Anglo-Saxon name Whorrel comes from when the family resided in Worral, a place in the West Riding of Yorkshire. The place-name Worral is composed of the Old English elements wir, which means "myrtle" and halh, which means "nook or corner of land." The place-name translates as "nook of land where bog-myrtle grows."
Early Origins of the Whorrel family
Yorkshire, at Worrall, a small rural village and parish which dates back to at least the Domesday Book where it was listed as Wihale, part of the lands held by Roger de Busli. By 1218, some records show the village's name as Wirhal. CITATION[CLOSE]
Mills, A.D., Dictionary of English Place-Names. Oxford: Oxford University Press, 1991. Print. (ISBN 0-19-869156-4) Today it is within the boundaries of the City of Sheffield and has a population of about 1,306 as of 2006. At one time, Knotty-Ash House in Lancashire was the property of the Worrall family. CITATION[CLOSE]
Lewis, Samuel, A Topographical Dictionary of England. Institute of Historical Research, 1848, Print.
Early History of the Whorrel family
This web page shows only a small excerpt of our Whorrel research.
Another 182 words (13 lines of text) covering the years 161 and 1614 are included under the topic Early Whorrel History in all our PDF Extended History products and printed products wherever possible.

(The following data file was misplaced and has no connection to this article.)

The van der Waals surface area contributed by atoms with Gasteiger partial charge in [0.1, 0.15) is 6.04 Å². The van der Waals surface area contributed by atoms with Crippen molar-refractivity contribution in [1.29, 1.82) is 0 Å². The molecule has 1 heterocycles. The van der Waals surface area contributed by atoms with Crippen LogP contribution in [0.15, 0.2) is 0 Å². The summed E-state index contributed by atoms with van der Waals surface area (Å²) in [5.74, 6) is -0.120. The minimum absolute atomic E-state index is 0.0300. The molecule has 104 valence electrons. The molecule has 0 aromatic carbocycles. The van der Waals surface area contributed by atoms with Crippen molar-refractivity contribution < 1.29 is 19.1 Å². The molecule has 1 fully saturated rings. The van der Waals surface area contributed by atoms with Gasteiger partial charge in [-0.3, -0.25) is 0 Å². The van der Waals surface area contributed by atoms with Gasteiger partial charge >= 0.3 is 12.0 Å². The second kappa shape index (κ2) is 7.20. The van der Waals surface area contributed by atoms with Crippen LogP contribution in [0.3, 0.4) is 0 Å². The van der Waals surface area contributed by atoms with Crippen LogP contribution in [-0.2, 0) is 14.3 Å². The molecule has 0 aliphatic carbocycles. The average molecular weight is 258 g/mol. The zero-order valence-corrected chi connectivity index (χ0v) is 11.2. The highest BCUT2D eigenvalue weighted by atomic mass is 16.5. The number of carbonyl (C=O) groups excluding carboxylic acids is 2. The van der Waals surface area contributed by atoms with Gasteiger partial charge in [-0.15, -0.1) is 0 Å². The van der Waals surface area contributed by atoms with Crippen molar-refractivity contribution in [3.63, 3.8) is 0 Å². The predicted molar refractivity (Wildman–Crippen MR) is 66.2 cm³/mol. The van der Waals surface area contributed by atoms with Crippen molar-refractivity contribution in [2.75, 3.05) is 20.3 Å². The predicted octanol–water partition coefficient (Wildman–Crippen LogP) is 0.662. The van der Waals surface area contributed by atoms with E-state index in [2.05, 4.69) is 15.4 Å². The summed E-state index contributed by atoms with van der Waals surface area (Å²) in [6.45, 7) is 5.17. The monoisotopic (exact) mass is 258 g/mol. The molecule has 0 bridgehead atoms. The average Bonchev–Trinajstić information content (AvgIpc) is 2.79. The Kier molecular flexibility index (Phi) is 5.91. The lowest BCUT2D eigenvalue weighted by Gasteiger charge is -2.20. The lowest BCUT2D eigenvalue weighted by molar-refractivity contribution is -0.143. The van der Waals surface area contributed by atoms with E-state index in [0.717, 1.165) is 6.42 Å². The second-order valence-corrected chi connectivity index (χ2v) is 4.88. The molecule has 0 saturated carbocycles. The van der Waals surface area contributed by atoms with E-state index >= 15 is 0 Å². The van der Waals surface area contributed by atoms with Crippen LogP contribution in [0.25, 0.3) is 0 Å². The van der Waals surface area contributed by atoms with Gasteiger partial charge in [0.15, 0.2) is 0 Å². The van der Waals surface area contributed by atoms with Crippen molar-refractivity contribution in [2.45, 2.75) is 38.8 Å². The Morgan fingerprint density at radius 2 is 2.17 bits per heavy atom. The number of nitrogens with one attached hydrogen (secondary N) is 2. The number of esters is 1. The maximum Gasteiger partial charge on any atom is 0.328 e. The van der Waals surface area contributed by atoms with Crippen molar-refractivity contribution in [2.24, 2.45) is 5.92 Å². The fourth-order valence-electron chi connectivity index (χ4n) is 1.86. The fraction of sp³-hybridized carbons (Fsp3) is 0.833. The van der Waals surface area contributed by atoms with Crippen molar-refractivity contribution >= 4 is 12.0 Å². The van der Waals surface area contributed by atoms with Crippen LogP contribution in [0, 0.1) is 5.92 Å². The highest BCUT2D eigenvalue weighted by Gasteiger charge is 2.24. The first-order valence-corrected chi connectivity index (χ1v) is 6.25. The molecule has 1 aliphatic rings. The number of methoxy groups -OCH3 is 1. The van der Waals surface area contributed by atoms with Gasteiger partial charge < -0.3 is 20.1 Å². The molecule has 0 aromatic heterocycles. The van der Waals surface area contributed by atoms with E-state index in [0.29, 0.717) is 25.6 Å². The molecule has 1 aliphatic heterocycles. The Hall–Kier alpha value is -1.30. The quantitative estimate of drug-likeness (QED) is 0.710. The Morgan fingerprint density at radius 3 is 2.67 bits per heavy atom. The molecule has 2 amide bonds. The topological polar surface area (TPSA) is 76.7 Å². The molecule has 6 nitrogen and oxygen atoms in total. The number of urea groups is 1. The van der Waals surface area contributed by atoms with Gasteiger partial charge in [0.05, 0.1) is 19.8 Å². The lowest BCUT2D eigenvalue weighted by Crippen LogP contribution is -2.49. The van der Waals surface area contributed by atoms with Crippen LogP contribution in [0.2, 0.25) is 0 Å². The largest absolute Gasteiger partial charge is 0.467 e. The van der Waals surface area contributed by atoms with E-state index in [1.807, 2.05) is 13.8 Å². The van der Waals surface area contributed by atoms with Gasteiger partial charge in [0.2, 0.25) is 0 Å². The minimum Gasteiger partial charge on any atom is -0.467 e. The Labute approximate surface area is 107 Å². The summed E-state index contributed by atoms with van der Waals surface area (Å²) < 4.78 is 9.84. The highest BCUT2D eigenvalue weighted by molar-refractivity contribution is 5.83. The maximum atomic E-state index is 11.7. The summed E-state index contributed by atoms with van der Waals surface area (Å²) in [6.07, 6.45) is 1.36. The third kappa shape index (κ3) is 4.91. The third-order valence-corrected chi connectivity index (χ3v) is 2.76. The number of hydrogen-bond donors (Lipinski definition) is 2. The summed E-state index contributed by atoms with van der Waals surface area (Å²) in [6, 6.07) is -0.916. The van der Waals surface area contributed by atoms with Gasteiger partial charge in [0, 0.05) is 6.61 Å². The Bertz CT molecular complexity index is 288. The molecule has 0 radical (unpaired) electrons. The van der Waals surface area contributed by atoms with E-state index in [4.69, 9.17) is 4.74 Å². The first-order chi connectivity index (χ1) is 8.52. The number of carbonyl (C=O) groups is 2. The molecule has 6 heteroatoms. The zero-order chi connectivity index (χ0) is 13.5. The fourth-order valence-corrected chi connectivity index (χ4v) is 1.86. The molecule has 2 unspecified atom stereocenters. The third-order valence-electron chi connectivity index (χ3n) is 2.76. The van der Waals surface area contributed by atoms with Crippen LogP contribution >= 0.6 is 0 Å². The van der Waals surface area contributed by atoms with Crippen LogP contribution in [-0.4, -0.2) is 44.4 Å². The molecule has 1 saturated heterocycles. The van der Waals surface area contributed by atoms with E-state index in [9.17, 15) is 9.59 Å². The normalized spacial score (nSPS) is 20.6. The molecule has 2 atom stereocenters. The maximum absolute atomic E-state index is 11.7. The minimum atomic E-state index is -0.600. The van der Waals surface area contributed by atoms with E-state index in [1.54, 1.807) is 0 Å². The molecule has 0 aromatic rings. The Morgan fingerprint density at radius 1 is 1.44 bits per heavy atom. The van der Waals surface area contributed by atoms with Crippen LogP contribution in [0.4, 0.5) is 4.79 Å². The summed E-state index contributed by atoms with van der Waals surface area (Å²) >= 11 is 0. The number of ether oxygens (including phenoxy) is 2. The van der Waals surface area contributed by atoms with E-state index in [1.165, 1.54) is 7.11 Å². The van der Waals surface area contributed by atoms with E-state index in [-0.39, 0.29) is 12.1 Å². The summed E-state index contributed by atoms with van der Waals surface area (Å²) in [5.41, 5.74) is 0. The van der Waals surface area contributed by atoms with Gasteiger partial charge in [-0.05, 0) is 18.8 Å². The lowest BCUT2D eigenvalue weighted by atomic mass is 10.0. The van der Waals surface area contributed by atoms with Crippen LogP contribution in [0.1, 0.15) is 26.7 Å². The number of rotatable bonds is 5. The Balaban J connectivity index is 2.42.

Whorrel Spelling Variations
The English language only became standardized in the last few centuries; therefore, spelling variations are common among early Anglo-Saxon names. As the form of the English language changed, even the spelling of literate people's names evolved. Whorrel has been recorded under many different variations, including Worrall, Worral, Worrell, Worrel, Worrill, Worril and others.
Early Notables of the Whorrel family (pre 1700)
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Migration of the Whorrel family to Ireland
Some of the Whorrel family moved to Ireland, but this topic is not covered in this excerpt.
Another 85 words (6 lines of text) about their life in Ireland is included in all our PDF Extended History products and printed products wherever possible.
Migration of the Whorrel family to the New World and Oceana
For many English families, the political and religious disarray that shrouded England made the far away New World an attractive prospect. On cramped disease-ridden ships, thousands migrated to those British colonies that would eventually become Canada and the United States. Those hardy settlers that survived the journey often went on to make important contributions to the emerging nations in which they landed. Analysis of immigration records indicates that some of the first North American immigrants bore the name Whorrel or a variant listed above: Peter and Mary Worral settled in Pennsylvania in 1687; Martha Worrall settled in Philadelphia in 1682; Richard Worrall settled in Pennsylvania in 1699.
Whorrel Family Crest Products